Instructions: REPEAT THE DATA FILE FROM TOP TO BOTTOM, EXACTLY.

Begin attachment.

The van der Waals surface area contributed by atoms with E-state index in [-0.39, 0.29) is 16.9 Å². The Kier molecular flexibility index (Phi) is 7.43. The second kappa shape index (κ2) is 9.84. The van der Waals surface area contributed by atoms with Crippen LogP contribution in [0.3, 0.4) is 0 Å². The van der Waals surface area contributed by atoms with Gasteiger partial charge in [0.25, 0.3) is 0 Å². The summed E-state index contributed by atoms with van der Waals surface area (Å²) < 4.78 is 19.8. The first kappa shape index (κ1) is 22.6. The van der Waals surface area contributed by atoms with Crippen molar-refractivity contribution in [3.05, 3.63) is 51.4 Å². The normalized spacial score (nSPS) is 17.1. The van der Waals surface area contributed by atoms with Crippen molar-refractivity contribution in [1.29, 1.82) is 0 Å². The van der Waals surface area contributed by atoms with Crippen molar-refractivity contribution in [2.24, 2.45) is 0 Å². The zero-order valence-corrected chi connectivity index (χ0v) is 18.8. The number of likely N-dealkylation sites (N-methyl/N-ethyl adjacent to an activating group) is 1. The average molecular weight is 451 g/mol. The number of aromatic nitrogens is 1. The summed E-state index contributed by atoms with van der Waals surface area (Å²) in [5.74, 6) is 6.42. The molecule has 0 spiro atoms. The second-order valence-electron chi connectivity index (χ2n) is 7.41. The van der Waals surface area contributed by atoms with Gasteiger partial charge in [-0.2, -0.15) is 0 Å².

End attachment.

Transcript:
The van der Waals surface area contributed by atoms with E-state index in [-0.39, 0.29) is 16.9 Å². The Kier molecular flexibility index (Phi) is 7.43. The second kappa shape index (κ2) is 9.84. The van der Waals surface area contributed by atoms with Crippen LogP contribution in [0.3, 0.4) is 0 Å². The van der Waals surface area contributed by atoms with Gasteiger partial charge in [0.25, 0.3) is 0 Å². The summed E-state index contributed by atoms with van der Waals surface area (Å²) < 4.78 is 19.8. The first kappa shape index (κ1) is 22.6. The van der Waals surface area contributed by atoms with Crippen molar-refractivity contribution in [3.05, 3.63) is 51.4 Å². The normalized spacial score (nSPS) is 17.1. The van der Waals surface area contributed by atoms with Crippen molar-refractivity contribution in [1.29, 1.82) is 0 Å². The van der Waals surface area contributed by atoms with Crippen molar-refractivity contribution in [2.24, 2.45) is 0 Å². The zero-order valence-corrected chi connectivity index (χ0v) is 18.8. The number of likely N-dealkylation sites (N-methyl/N-ethyl adjacent to an activating group) is 1. The average molecular weight is 451 g/mol. The number of aromatic nitrogens is 1. The summed E-state index contributed by atoms with van der Waals surface area (Å²) in [5.74, 6) is 6.42. The molecule has 0 spiro atoms. The second-order valence-electron chi connectivity index (χ2n) is 7.41. The van der Waals surface area contributed by atoms with Gasteiger partial charge in [-0.2, -0.15) is 0 Å².